The reason you are getting `undefined` for the first console statement is because you have used curly braces for the body of the arrow function. So, you should `return` explicitly. Alternatively, you can remove the curly braces and let the array be returned implicitly. You can’t mix the two approaches. If you use curly braces, you can’t return implicitly. If you omit curly braces, you can’t return explicitly. Both forms below will work:

``````// Curly Braces and Explicit Return
const sortSpeciesByTeeth = arr => {
return arr.sort(function(a,b){
return a.numTeeth > b.numTeeth
})
}

// No curly braces and Implicit Return
const sortSpeciesByTeeth = arr =>
arr.sort(function(a,b){
return a.numTeeth > b.numTeeth
})
``````

Is it just me or is anyone else finding the CODE CHALLENGES: INTERMEDIATE JAVASCRIPT really hard?

Guys, I full on don’t understand none of this excercise. First of all in the solution for this, why do we get only two defined objects in the code block, when there are actually 4 species (objects) being compared here?

We can only compare two items at a time?

Fair enough, thank you for your answer. Although I still don’t fully understand how does this explain to the computer to put everything in order, or what values to assign to the two mentioned parameters…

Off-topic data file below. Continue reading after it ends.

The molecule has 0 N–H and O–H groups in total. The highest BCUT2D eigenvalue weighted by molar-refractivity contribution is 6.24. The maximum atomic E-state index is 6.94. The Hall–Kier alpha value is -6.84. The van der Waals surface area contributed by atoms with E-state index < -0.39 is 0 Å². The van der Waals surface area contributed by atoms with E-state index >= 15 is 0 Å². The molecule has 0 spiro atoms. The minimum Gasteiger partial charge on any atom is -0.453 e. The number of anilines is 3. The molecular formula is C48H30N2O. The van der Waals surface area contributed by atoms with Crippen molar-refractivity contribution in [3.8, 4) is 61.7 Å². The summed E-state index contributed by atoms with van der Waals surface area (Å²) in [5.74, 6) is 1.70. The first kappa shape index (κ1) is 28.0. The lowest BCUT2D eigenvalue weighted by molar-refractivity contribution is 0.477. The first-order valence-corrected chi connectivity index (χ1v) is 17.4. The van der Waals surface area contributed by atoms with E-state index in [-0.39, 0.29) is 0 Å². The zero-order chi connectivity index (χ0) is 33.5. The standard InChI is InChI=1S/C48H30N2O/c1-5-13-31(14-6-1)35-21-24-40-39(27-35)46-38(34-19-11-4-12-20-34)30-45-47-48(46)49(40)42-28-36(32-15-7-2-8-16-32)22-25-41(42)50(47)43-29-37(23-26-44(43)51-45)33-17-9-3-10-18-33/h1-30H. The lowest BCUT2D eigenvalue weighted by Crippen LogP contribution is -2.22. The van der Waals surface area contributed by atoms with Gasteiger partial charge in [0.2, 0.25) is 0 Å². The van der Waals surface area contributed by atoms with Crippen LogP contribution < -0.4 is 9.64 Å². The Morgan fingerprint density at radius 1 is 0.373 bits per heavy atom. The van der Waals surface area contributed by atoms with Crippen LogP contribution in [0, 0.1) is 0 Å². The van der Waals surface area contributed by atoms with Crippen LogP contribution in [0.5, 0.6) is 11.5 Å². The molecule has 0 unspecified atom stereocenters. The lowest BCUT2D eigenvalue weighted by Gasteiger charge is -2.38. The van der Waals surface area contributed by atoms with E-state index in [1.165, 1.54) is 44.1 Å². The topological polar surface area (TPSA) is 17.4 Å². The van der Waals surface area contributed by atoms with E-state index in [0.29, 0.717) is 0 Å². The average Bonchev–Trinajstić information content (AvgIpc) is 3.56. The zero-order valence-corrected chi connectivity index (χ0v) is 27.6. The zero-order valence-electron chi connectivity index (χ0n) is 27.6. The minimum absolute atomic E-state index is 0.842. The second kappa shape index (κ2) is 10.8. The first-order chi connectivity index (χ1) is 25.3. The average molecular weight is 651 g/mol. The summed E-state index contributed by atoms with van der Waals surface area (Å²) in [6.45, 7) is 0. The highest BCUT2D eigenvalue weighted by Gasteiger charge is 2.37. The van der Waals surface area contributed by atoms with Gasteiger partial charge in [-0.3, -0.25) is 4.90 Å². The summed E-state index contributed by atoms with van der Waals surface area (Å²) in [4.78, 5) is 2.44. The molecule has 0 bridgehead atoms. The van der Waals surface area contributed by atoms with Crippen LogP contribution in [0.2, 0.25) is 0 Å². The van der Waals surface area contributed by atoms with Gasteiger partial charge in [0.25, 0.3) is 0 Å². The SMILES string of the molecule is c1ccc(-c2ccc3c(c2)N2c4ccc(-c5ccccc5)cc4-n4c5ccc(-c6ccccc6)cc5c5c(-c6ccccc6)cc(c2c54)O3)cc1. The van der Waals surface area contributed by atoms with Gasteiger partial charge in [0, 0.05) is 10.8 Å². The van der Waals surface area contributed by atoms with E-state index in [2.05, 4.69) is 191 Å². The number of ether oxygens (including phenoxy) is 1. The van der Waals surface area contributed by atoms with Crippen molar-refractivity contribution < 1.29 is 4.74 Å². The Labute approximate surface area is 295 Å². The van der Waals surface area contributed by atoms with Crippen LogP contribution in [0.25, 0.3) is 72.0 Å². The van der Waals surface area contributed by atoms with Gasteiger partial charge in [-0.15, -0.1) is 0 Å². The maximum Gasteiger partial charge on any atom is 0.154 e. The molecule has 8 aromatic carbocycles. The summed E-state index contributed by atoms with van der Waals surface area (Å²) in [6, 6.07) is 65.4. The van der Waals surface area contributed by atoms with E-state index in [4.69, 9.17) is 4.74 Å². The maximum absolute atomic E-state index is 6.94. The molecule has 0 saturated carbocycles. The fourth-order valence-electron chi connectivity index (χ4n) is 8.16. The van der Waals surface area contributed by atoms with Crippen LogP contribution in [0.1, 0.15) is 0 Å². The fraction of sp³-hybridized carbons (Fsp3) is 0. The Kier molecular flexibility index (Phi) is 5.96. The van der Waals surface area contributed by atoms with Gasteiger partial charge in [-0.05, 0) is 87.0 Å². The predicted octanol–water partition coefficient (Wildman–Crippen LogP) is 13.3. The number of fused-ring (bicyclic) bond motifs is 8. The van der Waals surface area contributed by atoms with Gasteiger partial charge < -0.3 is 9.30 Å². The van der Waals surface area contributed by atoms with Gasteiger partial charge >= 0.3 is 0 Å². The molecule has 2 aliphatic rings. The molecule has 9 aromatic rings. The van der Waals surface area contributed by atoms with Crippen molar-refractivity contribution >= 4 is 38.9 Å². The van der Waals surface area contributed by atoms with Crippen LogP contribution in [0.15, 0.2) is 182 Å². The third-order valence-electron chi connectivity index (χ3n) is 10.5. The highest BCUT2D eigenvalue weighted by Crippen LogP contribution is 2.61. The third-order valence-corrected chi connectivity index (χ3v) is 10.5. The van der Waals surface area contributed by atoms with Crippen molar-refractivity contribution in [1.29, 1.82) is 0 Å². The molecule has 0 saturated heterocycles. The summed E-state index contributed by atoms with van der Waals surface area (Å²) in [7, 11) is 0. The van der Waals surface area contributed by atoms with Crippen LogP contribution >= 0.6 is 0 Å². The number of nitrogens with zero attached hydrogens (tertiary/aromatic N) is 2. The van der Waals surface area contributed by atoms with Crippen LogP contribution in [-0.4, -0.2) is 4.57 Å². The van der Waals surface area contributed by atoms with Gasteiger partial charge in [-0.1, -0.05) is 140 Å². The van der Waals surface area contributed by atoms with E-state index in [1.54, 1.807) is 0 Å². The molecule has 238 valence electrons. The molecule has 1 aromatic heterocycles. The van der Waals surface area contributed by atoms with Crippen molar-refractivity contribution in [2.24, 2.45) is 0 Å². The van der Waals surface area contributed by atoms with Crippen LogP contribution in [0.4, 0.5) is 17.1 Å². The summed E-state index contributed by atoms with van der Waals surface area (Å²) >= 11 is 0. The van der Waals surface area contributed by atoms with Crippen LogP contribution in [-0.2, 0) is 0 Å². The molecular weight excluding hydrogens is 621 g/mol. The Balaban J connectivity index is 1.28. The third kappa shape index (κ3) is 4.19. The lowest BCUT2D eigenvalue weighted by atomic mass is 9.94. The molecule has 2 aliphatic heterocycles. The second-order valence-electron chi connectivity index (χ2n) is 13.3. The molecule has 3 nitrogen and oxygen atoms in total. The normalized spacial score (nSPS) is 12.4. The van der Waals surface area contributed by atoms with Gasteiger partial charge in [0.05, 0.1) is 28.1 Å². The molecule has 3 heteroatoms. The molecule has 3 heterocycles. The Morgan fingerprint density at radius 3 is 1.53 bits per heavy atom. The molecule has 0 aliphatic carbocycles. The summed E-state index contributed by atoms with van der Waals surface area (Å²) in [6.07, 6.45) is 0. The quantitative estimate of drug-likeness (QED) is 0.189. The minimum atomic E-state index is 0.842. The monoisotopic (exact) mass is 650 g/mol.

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The heavy lifting is done by the `.sort()` method which uses an optimized algorithm (search ‘merge sort’, among other algos) that relies on the callback function to return the difference between `a` and `b`, which values are supplied by the method, iteratively. The algorithm is what selects a and b on each iteration. I could be wrong, but that only means the flipside is correct. Will need to examine this to overcome my memory deficiency: When the callback returns a negative value, the values referred by a and b are swapped, in-place.

Bubble Sort - #8 by mtf

That is not anywhere close to the algorithm that JS uses, but illustrates iteration, comparison and swapping (rather old school).

``````const bubbleSort = function (obj) {
const f = function (n) {
let a = [];
let i = 0;
while (a.length < n) {
a.push(n - i++);
}
return a;
}
let r = f(obj.length)
for (let i = 0; i < obj.length; i++) {
r.pop();
for (let j of r) {
[a, b] = [obj[i], obj[j]]
if (a > b) {
[obj[i], obj[j]] = [obj[j], obj[i]]
}
}
}
return obj;
}
``````
`````` > bubbleSort('threeblindmice'.split(''))
<- (14) ['b', 'c', 'd', 'e', 'e', 'e', 'h', 'i', 'l', 'i', 'm', 'n', 'r', 't']
> bubbleSort([20, 26, 46, 14, 57, 11, 75, 31, 4, 51, 88, 1, 77, 20, 46, 25, 18, 98, 35, 45])
<- (20) [1, 4, 11, 14, 20, 18, 20, 26, 25, 31, 45, 35, 46, 46, 51, 57, 75, 88, 77, 98]
``````

Thanks for your help. I’ll look into the materials you provided

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Can somebody explain to me how this works? How does this get sorted?

``````const sortSpeciesByTeeth = arr =>
arr.sort((speciesObj1, speciesObj2) => speciesObj1.numTeeth > speciesObj2.numTeeth)
``````

Not sure that it will work. If you switch the `>` to `<` it will, in ascending order. Same thing if you swap out `<` and replace it with, `-`.

If you are asking how the method actually works, well, that will be for you to read up on. We’re not teachers, here, only learners.